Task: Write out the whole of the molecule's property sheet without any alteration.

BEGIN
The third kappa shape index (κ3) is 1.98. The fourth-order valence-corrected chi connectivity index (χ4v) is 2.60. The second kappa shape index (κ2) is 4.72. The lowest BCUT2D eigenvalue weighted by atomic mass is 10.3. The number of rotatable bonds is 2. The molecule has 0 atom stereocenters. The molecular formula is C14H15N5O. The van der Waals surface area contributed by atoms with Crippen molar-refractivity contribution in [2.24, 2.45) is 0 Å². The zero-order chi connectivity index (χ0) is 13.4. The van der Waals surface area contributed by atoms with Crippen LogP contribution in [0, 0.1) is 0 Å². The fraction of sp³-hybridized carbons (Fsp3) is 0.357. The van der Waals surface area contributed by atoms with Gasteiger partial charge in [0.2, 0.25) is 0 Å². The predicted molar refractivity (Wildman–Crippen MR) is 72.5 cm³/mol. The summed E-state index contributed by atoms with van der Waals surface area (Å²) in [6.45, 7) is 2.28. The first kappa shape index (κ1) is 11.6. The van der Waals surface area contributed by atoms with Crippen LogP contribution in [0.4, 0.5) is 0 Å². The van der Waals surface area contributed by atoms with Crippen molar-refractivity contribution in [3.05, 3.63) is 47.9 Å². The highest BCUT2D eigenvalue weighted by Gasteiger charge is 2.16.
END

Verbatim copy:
The third kappa shape index (κ3) is 1.98. The fourth-order valence-corrected chi connectivity index (χ4v) is 2.60. The second kappa shape index (κ2) is 4.72. The lowest BCUT2D eigenvalue weighted by atomic mass is 10.3. The number of rotatable bonds is 2. The molecule has 0 atom stereocenters. The molecular formula is C14H15N5O. The van der Waals surface area contributed by atoms with Crippen molar-refractivity contribution in [2.24, 2.45) is 0 Å². The zero-order chi connectivity index (χ0) is 13.4. The van der Waals surface area contributed by atoms with Crippen LogP contribution in [0, 0.1) is 0 Å². The fraction of sp³-hybridized carbons (Fsp3) is 0.357. The van der Waals surface area contributed by atoms with Gasteiger partial charge in [0.2, 0.25) is 0 Å². The predicted molar refractivity (Wildman–Crippen MR) is 72.5 cm³/mol. The summed E-state index contributed by atoms with van der Waals surface area (Å²) in [6.45, 7) is 2.28. The first kappa shape index (κ1) is 11.6. The van der Waals surface area contributed by atoms with Crippen LogP contribution in [0.4, 0.5) is 0 Å². The van der Waals surface area contributed by atoms with Crippen molar-refractivity contribution in [3.05, 3.63) is 47.9 Å². The highest BCUT2D eigenvalue weighted by Gasteiger charge is 2.16.